It’s important to be clear that Reiki treatment is not a cure for all things.
    Wonderful post Pamela, thank you.

    1. Reiki isn’t a cure for anything; it’s a practice that helps us restore and maintain balance throughout our being.

      When our systems are balanced, they function better and our self-healing mechanisms are optimized. That means it is more likely that we can go beyond coping to actual healing.

      We will still need other care, especially if we persist in behavior patterns (poor eating habits, lack of exercise, mental/emotional prejudice, etc.), live in toxic environments, or manage relationships in ways that are unbalancing (not a comment on anyone in particular, but rather a general statement).

  3. Your post illustrates so beautifully how Reiki treatment can help improve quality of life for someone living with chronic pain, while also cautioning that chronic pain is complex, and may require several different therapies (conventional or complementary) in order to address the underlying issues and help the person become more aware of what she can do to take responsibility for her own well-being.

    Like Rose mentions above, I have lived with chronic pain too. It was chronic cervical pain that led me to Reiki. My issue is congenital and degenerative, so it is not going to be cured, but it can be effectively managed now to where I don’t experience pain regularly. What my Reiki practice showed me was that I – and no one else – was responsible for my well-being (Reiki being one of those tools I use) and providing me with the clarity to make changes in my lifestyle to support the other treatments or approaches I was taking to manage pain. As a result, when I do have a flare-up, it resolves more easily. If it doesn’t, it means I need to look deeper as to why the pain is persistent, or what I can do to address the root cause.

    That realization was life-changing for me, and was one of the greatest gifts I have received from Reiki practice.

  4. That is powerful! Thank you for sharing. Gratitude is the attitude! The degree of healing is certainly going to be determined by how much the receiver is open to change. Sometimes just allowing it can be so challenging when we are used to resisting out of fear.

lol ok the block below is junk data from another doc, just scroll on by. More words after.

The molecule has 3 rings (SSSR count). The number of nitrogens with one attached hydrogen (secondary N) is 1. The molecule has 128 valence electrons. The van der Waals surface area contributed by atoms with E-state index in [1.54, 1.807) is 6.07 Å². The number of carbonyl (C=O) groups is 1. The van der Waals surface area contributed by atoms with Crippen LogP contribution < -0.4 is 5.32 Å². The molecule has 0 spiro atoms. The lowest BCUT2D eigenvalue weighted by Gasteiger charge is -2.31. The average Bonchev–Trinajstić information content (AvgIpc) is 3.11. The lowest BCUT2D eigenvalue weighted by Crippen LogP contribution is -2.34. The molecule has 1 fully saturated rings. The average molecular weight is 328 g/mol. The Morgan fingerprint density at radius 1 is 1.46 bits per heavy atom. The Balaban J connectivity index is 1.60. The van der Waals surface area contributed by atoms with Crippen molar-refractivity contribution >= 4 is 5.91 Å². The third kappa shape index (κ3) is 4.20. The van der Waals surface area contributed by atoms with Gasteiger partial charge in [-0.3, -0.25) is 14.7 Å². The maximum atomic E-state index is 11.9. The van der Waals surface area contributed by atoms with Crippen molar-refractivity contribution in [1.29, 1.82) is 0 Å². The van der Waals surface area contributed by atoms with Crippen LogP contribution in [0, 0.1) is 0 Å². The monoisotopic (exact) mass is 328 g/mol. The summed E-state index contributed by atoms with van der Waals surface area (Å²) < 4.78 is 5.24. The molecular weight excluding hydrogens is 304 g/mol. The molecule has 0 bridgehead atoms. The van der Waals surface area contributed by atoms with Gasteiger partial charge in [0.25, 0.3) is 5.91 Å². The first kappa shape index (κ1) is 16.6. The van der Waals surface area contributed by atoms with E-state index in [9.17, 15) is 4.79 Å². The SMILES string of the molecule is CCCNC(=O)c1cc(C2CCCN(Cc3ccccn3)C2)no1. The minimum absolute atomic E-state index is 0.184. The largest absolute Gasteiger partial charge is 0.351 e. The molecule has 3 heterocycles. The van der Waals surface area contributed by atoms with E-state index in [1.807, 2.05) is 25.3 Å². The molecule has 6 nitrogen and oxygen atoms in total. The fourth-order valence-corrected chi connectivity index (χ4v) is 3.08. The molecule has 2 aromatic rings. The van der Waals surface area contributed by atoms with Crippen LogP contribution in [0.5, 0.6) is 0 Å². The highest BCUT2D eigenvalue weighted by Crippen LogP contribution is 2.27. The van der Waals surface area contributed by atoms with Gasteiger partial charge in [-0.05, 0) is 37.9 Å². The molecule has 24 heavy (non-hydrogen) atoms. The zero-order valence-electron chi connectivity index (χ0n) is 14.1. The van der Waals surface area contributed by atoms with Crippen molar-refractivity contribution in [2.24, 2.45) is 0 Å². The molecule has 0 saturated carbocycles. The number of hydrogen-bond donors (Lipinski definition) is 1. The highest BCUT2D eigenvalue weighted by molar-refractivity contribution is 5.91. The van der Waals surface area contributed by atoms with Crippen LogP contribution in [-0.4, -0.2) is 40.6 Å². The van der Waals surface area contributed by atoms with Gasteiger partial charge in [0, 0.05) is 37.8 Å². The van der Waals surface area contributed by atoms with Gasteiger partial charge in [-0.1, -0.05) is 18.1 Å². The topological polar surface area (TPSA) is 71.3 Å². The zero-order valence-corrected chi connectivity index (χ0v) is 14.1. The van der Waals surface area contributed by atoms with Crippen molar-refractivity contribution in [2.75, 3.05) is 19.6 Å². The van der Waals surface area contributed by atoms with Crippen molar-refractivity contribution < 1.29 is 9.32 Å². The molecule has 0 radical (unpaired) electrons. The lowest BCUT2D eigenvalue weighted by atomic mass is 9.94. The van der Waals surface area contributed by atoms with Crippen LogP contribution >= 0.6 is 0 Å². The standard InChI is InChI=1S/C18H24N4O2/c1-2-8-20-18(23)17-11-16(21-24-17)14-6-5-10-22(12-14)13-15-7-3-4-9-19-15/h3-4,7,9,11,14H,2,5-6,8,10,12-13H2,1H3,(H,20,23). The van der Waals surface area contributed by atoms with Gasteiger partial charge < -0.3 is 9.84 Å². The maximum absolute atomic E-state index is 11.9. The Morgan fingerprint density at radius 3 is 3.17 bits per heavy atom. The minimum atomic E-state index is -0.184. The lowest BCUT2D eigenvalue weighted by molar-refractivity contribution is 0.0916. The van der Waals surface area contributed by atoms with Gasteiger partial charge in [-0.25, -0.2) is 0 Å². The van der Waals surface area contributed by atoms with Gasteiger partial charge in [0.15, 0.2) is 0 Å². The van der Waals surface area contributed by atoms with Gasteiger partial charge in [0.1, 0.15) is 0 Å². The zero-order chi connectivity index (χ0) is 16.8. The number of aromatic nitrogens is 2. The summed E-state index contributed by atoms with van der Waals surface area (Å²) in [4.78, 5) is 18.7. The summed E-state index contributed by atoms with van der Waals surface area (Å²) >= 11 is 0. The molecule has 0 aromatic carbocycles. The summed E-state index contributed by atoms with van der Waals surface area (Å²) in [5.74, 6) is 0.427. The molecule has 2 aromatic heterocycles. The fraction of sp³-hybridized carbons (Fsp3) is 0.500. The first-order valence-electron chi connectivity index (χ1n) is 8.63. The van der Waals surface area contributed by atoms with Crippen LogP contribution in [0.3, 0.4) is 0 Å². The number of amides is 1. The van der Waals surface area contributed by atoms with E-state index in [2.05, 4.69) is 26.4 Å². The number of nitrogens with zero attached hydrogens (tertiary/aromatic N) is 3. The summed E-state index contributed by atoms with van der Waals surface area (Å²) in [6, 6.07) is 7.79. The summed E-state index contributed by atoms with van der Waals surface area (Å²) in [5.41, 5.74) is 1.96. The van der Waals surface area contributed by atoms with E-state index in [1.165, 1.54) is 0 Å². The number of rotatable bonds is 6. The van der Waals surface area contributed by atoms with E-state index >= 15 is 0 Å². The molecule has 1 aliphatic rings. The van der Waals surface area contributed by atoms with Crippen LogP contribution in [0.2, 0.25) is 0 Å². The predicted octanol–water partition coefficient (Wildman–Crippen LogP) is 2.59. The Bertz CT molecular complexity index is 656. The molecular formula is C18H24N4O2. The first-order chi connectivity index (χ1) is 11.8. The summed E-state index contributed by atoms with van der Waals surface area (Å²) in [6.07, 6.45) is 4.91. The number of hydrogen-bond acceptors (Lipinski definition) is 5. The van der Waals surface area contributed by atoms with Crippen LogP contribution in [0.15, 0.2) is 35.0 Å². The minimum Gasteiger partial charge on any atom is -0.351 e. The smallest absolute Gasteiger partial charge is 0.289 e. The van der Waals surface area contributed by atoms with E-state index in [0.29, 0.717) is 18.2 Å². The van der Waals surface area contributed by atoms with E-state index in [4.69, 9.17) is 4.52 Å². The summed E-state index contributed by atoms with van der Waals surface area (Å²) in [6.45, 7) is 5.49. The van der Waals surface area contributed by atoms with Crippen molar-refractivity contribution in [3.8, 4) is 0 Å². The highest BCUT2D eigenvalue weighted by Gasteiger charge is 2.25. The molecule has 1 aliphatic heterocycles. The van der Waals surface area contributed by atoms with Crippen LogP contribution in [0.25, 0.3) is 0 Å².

1. Elaine, are you so sure that, as you wrote, “The degree of healing is certainly going to be determined by how much the receiver is open to change”?

      I hesitate to use the word “certainly” in conjunction with healing, which is individual, complex, and constantly changing.

      And what about people who have irreversible conditions?

  5. You make an important point, Rose. We want to be careful of assuming that Reiki treatment only is all that is needed. Reiki practice is a good place to start in that it usually brings at least some comfort and often helps the person sense what therapy might be most appropriate. The balancing effect of Reiki treatment often clarifies the picture so that it is easier for professionals to identify an underlying perhaps structural problem.

  6. This is an interesting topic for me as I’ve suffered from chronic back/hip/leg pain for years. Almost every time I gave myself reiki, I found myself heaving big sighs whenever I touched these areas, and I sensed something healing was happening. Usually, afterwards, I felt calmer and perhaps better able to endure the discomfort, so I trusted there was real value in the reiki. But the pain never decreased. It’s only been since finally finding the RIGHT chiropractor who seems to know what’s really going on with me that I’ve been finding real pain relief–and now I’m not sighing so much during my practice sessions. 🙂